One day a few weeks ago, Ashley Bettencourt came home from her job as a pre-school teacher and found her tabby cat Cheeto in distress.

“He wasn’t himself,” she said. “He wasn’t eating.  He was lethargic and was lying on the tile in the hallway.  He wasn’t moving.  Nothing worked that I knew would make him excited. 

“I thought maybe he was constipated but I pressed on his belly and it was really hard.  It made me nervous.  So I called the Cat Care Clinic where my in-laws take their cats.  After taking him in for an examination, I was told that he had a blocked bladder – he wasn’t able to urinate.”

That was on a Friday.  Dr. Maggie Mills treated Cheeto.  “They didn’t have to do surgery but they kept him in the hospital the whole weekend so they could keep an eye on him,” Ashley said.  “They put in a catheter.  But they said he took it out himself.  So they put the tubes back in and he didn’t fight them again. 

“When I took him in to the clinic, I wasn’t expecting what was coming,” she said. “I thought he was constipated and they would fix it and I would take him home.   So when it came time to pay I was like, ‘I can’t do this.’

But the staff at Cat Care was understanding and helpful.   April, the assistant practice manager, “was so sweet and nice,” Ashley said.   “She printed me out a list of foundations that could help and she pointed out who to call and told me what to do.   Angel Fund was the first to say, ‘We’ll help you.’  I had never done something like that before.  It was overwhelming in a good way.

“I went home and I cried that night.  I thought what happened was amazing.  I couldn’t believe it.”  She said that she found another charitable group that helped pay her bill.  And the Cat Care Clinic found some money from another fund and they used that to help as well, she said.

“They said (at Cat Care) that, if we couldn’t do this, they would have had to euthanize Cheeto.  He always had been such a healthy cat that is horrible to even think about.  I love that Angel Fund and the veterinary association are letting people know about this.   I wouldn’t have known if it wasn’t for Dr. Mills and April.”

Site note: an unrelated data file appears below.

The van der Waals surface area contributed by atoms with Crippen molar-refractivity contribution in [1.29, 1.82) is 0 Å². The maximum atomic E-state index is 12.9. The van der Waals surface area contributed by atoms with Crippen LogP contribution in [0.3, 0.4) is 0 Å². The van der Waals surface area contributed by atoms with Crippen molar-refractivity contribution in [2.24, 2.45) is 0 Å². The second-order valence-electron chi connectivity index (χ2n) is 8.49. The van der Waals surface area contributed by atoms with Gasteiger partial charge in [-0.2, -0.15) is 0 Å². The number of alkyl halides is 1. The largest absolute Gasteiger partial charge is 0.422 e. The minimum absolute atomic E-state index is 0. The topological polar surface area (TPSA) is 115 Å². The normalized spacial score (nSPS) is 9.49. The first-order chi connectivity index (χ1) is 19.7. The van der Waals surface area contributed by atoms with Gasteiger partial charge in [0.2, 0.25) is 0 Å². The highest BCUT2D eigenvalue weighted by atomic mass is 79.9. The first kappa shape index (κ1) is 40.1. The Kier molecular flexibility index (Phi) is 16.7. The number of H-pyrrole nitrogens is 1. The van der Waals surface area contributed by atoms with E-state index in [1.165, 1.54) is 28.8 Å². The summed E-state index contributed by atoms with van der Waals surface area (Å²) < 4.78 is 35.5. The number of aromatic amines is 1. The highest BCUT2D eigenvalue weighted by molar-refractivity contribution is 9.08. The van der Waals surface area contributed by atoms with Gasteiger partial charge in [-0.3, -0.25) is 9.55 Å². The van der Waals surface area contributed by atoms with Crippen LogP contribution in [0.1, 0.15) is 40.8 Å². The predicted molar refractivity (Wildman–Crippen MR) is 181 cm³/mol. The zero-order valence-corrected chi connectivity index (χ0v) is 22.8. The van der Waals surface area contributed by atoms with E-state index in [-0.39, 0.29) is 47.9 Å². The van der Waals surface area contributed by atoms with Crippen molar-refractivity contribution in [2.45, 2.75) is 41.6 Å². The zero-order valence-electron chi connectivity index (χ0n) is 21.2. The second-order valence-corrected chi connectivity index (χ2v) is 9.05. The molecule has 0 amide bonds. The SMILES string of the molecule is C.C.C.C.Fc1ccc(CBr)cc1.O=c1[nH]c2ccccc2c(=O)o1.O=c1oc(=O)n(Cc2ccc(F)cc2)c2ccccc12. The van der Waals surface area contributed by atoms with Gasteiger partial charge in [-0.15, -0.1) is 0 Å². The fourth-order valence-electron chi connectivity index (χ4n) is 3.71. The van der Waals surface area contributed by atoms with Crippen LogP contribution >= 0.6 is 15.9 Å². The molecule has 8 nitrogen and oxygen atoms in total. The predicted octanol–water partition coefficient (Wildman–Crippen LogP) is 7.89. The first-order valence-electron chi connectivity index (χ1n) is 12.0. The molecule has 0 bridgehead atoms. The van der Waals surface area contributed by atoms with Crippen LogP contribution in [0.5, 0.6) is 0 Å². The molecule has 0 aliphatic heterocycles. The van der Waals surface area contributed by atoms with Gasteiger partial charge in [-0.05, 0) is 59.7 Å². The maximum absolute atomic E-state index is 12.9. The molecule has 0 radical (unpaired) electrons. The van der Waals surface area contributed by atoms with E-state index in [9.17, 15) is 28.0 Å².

Cheeto recovered quickly.  “Now, he is good, he’s happy,” Ashley said.  “He’s lost a lot of weight.  But he’s eating well. He’s drinking a lot of water.   And he’s fine, he’s active and he’s playing with our other cats.”

Cheeto is the father of the other cats, Roxy, Khola Man and Sprinkles – all named by Ashley’s daughters.  There is also a dog in the family, Benny a miniature Doberman, with whom Cheeto is a best buddy.  “We are a house that loves our fur babies,” Ashley said.

Cheeto became a member of the family after Ashley’s husband found him hiding among tires at the warehouse where he worked.  He was a three-week-old kitten at the time and had to be bottle fed.

Ashley is a single parent to three daughters: Bella, 13; Skylar, 11 and Audrina, 7.  She loves her job as a pre-school teacher.  “It’s challenging but I love it.  my students are four and five.  They talk fast but they’re willing to learn and they love it.”

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